Photos are having a moment. Companies such as Instagram, Pinterest and Tumblr, the big three image-based platforms on the Internet, seem to be reaching new milestones every week. Facebook bought Instagram for a whopping $1 billion, and the newly public company may be purchasing Face.com, which provides software that recognizes, well, faces. Meanwhile, virtual inspiration board Pinterest's valuation skyrocketed to $1.5 billion and microblogging site Tumblr recently broke into comScore's top 50 web properties with 23.5 million unique visitors.
Brands have taken notice.
Unlike the slow uptake by marketers of other new technologies -- from early television advertising to social media -- companies have jumped on this bandwagon quickly. Companies are creating Pinterest boards and Instagram accounts, hoping high-quality images will grab customers' attention and, hopefully, encourage them to buy offline. "Visual storytelling is essential to building a strong online identity," says Michael Bepko, global online community manager of Whole Foods (WFM), which started using Pinterest in July 2011. " I think it allows us to tell a story – through posters, through banners, through text – we can get particular messages across through image sharing...in a very instantaneous way."
It's also following one of the first rules in business: go to where your audience is. "Ubiquitous camera phones and connected mobile devices has exponentially boosted social sharing of digital images," says Nate Warner, Red Bull's digital marketing director. "We saw a constant stream of people sharing their own images from our events as well as images pulled from [our] properties, or re-sharing images from Red Bull's social media accounts," he continues. "The ongoing growth validates this type of positive connection our fans feel with the brand." Red Bull – one of the first and more popular brands on Instagram -- has more than 230,000 followers and more than 87,000 user-submitted images tagged #redbull on the app.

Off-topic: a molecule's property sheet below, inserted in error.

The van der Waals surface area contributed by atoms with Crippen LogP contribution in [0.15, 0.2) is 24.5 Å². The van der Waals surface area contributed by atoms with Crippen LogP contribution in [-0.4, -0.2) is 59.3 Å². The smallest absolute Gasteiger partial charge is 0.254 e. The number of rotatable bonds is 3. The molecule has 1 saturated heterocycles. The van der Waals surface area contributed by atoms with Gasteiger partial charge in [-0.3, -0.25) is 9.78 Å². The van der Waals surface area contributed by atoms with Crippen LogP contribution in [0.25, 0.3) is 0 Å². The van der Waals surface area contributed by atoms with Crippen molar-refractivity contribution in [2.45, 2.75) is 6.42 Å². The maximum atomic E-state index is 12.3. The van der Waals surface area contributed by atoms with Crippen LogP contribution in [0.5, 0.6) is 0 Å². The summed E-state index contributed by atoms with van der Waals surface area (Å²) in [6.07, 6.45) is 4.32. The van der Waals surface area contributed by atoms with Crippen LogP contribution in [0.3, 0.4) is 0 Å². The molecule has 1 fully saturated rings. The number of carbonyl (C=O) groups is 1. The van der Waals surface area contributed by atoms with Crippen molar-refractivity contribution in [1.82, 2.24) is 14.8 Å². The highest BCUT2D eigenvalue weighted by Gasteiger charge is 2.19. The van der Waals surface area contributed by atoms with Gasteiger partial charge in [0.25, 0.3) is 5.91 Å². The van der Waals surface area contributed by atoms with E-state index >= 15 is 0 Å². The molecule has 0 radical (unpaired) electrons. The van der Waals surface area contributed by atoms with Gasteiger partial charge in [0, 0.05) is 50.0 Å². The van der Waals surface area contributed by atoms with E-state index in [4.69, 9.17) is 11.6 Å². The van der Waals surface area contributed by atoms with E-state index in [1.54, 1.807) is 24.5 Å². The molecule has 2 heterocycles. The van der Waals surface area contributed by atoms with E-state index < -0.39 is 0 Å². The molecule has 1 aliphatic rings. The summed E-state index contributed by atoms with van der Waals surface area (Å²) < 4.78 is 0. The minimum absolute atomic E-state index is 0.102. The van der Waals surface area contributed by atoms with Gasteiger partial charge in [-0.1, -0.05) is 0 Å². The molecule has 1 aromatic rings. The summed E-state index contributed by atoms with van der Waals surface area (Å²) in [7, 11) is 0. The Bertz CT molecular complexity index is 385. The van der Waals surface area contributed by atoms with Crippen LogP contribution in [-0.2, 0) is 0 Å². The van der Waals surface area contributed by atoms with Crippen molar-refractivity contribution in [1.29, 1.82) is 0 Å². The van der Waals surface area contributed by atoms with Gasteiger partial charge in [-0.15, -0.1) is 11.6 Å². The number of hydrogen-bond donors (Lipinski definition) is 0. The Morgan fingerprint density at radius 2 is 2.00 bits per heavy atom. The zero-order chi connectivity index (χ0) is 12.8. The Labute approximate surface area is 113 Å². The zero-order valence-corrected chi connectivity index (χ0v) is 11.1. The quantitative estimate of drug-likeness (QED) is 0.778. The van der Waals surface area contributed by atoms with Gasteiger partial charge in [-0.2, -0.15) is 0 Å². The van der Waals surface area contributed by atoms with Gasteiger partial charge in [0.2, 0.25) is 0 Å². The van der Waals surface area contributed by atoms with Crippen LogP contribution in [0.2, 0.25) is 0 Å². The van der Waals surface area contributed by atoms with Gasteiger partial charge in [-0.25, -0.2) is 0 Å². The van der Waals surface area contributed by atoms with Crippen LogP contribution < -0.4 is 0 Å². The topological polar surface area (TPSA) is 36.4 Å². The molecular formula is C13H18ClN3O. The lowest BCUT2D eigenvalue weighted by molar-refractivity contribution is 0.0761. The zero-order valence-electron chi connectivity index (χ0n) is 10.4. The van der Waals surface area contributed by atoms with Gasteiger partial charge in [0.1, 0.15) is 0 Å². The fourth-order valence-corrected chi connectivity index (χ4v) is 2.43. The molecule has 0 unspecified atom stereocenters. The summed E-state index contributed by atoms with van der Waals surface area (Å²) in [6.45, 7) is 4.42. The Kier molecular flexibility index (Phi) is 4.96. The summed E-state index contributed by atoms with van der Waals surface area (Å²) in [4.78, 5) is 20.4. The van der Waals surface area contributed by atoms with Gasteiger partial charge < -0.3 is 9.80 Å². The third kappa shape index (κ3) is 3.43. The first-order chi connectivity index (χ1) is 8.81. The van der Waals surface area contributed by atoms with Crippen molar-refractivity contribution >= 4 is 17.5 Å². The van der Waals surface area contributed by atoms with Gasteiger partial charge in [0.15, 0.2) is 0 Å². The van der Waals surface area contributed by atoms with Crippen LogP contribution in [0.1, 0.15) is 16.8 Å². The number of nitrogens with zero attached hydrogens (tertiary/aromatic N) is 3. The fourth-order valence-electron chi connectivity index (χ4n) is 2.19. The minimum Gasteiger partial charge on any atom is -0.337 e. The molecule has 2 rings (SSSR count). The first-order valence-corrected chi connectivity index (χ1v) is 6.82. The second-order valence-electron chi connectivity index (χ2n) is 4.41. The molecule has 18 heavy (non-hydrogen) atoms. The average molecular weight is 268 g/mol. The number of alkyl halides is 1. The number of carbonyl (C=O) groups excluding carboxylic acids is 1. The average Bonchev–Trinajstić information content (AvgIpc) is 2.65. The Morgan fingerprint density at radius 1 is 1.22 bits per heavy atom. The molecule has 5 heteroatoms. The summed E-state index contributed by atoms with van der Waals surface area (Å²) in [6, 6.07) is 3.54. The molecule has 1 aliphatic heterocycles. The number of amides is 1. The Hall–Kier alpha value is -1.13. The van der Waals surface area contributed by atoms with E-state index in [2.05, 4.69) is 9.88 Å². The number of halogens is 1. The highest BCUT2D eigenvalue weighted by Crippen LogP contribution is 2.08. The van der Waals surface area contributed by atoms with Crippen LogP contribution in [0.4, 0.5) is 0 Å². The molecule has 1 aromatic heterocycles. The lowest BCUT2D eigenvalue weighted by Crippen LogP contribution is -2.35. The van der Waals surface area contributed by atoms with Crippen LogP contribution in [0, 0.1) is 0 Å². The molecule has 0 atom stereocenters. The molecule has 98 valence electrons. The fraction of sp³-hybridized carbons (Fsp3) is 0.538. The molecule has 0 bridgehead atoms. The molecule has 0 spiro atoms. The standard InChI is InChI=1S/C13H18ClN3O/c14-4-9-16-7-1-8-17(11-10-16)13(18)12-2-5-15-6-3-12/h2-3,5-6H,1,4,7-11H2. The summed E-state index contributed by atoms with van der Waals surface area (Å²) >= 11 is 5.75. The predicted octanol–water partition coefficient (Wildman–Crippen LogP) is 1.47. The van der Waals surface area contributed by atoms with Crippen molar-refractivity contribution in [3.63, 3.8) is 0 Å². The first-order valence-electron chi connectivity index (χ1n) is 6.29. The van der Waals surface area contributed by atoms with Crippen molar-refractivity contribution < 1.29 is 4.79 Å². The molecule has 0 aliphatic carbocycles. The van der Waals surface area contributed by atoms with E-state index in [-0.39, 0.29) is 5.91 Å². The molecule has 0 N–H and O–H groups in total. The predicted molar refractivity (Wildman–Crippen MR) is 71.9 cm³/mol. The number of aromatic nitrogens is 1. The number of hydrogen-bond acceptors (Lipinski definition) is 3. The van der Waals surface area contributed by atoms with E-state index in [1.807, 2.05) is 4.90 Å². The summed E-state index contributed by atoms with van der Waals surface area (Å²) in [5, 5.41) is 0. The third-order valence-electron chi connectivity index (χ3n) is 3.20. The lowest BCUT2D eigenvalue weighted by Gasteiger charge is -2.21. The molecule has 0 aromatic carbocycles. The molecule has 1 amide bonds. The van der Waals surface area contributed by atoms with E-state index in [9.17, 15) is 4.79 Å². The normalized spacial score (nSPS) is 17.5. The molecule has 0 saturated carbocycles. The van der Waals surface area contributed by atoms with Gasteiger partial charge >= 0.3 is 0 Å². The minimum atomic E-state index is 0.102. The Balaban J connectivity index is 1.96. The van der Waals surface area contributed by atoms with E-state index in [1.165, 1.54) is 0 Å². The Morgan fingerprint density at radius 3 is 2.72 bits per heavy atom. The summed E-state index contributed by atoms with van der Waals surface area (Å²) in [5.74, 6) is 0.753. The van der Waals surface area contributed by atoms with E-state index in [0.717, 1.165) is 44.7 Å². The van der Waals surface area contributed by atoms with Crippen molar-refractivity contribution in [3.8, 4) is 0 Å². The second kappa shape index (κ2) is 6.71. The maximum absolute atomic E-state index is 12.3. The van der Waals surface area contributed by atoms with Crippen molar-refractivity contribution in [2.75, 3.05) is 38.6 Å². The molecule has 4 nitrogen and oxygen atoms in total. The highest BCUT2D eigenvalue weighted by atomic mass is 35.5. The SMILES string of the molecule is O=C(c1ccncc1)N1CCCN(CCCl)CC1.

One could argue that Tumblr started this relatively recent need for image-driven social connection between brands and their customers. Companies have flocked to the microblogging site to share behind-the-scenes photos that followers are only too eager to reblog thousands of times. With each repost, a user firmly aligns themselves not only with the brand, but the aesthetic being pushed through their curated images. The 2,275 people who interacted with a vintage photo of 50s era beach combers on Kate Spade's Tumblr are collectively saying they get how the bygone look inspires the brand's quirky prep creations today.